This toughness is not exclusive to the NHL. Go watch a youth tournament in Connecticut or Minnesota or Quebec – you’ll see kids taking shots off the foot, hobbling through a shift, then grimacing the pain away on the bench. Check out your local high school playoffs. Seniors with lingering injuries, playing perhaps the final games of their career, teach character to their younger teammates by gutting through the pain in practice and practically ignoring it in March playoff games. I’ve seen it in men’s leagues, home of washed-up has-beens and never-weres. A high stick or deflected puck, a bit of blood, a bandage or dab of petroleum jelly, and a demonstrative “I’m FINE” is all it takes for play to continue.
I’ve written before about all the wonderful lessons the game of hockey teaches our young people. Time-management, sacrifice, how to handle winning and losing, how to be a leader. And you can add ‘toughness’ to that list. One of Jack Falla’s famous quotes is “You gotta play hurt.” Most folks would interpret that quote in the context of athletics. But Falla said that to a journalism student in his course at Boston University who had missed an early-morning class due to illness. That student, Mark Feinsand, is now a writer for the New York Daily News. The lesson, that “you’re not always going to feel great, but the job comes first,” is important and applicable to life in general. Hockey, and hockey people like Jack, help teach these lessons.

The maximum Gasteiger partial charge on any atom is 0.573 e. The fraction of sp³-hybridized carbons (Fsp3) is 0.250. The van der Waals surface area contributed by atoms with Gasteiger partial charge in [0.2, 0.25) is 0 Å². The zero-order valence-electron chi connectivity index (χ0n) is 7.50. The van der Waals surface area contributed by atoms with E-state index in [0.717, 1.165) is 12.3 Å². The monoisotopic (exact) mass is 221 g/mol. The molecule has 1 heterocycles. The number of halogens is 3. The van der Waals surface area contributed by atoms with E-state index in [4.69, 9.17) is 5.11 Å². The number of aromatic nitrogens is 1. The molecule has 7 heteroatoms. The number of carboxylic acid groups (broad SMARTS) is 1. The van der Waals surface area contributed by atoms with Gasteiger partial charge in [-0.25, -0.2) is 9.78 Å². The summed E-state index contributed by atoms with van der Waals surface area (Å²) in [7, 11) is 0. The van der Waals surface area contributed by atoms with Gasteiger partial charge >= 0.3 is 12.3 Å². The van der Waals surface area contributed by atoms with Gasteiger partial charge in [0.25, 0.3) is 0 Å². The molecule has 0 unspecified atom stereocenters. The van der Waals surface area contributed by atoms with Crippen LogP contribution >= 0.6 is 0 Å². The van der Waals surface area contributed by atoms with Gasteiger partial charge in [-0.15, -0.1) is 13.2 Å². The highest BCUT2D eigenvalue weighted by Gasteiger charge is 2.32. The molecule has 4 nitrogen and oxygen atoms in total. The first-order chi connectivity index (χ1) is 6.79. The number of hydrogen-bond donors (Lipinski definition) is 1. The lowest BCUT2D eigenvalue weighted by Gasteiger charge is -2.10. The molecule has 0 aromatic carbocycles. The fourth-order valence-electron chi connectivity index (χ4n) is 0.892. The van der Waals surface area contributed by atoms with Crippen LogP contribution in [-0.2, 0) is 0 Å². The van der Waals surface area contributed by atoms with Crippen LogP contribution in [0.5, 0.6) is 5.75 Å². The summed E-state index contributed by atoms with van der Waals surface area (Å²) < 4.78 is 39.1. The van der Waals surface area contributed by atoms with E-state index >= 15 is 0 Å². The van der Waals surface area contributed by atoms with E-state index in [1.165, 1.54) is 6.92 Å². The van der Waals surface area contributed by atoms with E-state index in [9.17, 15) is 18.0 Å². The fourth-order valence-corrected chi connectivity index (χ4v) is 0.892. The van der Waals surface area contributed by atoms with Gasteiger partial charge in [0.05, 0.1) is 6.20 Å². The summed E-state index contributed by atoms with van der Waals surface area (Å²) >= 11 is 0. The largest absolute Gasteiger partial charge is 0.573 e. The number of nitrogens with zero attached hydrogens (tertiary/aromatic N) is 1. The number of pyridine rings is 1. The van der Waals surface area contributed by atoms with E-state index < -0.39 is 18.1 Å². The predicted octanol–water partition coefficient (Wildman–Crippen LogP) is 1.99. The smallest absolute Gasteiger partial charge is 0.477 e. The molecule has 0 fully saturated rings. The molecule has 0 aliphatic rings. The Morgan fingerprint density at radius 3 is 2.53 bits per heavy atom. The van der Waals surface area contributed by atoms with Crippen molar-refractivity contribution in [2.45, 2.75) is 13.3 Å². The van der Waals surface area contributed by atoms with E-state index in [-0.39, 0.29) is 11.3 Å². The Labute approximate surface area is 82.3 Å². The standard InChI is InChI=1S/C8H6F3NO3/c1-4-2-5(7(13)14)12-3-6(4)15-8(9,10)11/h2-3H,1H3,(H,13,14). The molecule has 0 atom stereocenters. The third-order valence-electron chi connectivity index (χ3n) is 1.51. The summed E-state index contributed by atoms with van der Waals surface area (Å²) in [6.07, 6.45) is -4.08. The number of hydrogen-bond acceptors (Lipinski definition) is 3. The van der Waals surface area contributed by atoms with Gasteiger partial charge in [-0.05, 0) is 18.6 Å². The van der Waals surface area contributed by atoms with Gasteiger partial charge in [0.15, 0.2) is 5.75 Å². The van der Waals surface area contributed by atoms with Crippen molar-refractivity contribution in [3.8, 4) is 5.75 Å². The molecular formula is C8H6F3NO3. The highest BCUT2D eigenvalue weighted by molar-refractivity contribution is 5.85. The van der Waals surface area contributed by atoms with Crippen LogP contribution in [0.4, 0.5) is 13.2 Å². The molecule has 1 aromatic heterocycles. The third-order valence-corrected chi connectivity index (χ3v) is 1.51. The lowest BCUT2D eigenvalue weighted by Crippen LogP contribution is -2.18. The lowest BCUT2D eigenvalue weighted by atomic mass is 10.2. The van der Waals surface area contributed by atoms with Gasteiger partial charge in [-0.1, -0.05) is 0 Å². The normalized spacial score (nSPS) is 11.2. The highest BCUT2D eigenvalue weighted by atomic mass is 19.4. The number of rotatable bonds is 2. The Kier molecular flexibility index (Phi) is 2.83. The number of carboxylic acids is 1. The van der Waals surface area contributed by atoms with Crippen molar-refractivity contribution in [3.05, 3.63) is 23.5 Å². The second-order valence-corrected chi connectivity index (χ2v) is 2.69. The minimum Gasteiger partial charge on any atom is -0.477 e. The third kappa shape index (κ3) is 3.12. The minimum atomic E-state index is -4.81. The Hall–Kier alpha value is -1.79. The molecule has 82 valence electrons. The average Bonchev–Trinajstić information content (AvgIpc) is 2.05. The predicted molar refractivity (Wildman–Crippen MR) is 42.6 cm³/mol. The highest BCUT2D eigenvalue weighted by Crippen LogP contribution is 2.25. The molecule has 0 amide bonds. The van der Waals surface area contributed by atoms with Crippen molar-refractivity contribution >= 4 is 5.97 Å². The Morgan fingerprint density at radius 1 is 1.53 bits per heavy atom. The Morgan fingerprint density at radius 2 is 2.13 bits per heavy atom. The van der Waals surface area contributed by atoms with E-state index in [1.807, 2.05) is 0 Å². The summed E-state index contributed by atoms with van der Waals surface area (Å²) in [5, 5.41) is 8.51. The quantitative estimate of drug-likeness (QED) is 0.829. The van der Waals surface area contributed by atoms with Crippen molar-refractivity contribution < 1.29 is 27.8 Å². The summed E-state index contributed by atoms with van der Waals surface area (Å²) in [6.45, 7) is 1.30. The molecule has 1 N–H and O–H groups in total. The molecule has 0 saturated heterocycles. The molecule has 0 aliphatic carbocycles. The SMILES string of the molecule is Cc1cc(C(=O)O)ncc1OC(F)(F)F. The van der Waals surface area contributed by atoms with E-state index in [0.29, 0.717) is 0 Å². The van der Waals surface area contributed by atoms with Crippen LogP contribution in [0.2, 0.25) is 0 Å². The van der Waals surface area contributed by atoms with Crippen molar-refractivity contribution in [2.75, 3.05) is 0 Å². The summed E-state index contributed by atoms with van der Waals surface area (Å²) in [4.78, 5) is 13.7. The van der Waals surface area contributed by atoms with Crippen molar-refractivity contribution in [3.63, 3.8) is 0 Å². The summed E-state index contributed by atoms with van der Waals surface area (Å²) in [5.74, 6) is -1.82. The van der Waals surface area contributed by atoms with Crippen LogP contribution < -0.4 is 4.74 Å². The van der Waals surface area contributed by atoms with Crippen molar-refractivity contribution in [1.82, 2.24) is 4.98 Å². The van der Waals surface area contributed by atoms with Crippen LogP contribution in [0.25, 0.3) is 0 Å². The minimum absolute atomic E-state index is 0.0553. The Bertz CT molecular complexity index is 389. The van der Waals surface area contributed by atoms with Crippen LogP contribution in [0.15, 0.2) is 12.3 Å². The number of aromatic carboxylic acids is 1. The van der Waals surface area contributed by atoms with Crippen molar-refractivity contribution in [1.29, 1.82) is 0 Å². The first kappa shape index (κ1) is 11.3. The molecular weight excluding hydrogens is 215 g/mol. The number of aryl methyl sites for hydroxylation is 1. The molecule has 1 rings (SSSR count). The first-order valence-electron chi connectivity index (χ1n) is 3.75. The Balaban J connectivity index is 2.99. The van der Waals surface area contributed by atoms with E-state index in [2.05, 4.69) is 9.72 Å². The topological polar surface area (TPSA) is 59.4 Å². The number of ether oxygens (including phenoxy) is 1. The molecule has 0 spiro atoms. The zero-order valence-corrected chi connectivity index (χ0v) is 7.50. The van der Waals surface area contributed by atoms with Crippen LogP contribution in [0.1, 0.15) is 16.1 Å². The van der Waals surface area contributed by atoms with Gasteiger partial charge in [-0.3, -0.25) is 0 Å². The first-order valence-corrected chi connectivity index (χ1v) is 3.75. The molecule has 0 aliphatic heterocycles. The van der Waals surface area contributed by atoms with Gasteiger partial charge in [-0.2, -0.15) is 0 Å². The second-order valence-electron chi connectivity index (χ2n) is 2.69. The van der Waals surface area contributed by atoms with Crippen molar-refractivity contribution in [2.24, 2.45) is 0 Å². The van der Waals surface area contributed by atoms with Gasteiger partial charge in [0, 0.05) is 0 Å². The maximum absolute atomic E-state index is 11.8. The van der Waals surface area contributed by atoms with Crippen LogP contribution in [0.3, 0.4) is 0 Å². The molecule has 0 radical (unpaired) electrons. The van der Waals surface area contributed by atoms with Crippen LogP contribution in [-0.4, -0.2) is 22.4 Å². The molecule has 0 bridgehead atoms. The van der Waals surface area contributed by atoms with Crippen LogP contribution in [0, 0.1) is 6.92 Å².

As a hockey player, you learn at a young age that when you’re hurt and can play through it, you do. It’s an unspoken rule adopted and defended by hockey players around the world, from youth to pro. Everyone who plays the game feels and accepts the responsibility of that silent rule — to put the team first and to do your job, even when it really friggin’ hurts.
Campbell could have stayed down. With the puck in the Penguins’ possession, play would have continued and the Pens would have effectively had a lethal 5-on-3. By getting up, Campbell took up a passing lane, stood in a shooting lane, and did his job to the best of his one-legged abilities. It was a defining moment of what ended up being an incredible game, and will be recounted for years to come. And while he deserves every ounce of credit he’s been given in the last 34 hours, he’ll be the first to say that he was just doing his job. It’s what hockey players do.
Everyone reading this who’s ever taken a one-timer off the laces is nodding in agreement.
As I conceptualized and wrote this post, the concussion story kept popping into my head. It’s relevant and related, as the toughness and win-at-all-costs mentality is partially to blame for so many players trying to play through head injuries that probably should have sidelined them. But I think that with new technology and a more widespread understanding of the long-term damage that head injuries can lead to, more players are willing to take a necessary break from playing when the injury occurs north of the neckline. And rightly so. Hockey players are tough and resilient and all of those things, but they also want to play for a long time. And while a broken wrist or busted rips or achy knee hurt like hell, none of them will have the long-term, life-altering impacts of multiple concussions in a short period of time. I’m thankful that sports has made the turn towards a more delicate handling of head injuries, and even with the warrior mentality omnipresent in the game of hockey, that most players are willing to stop short of playing through concussions. Even toughness has its limits.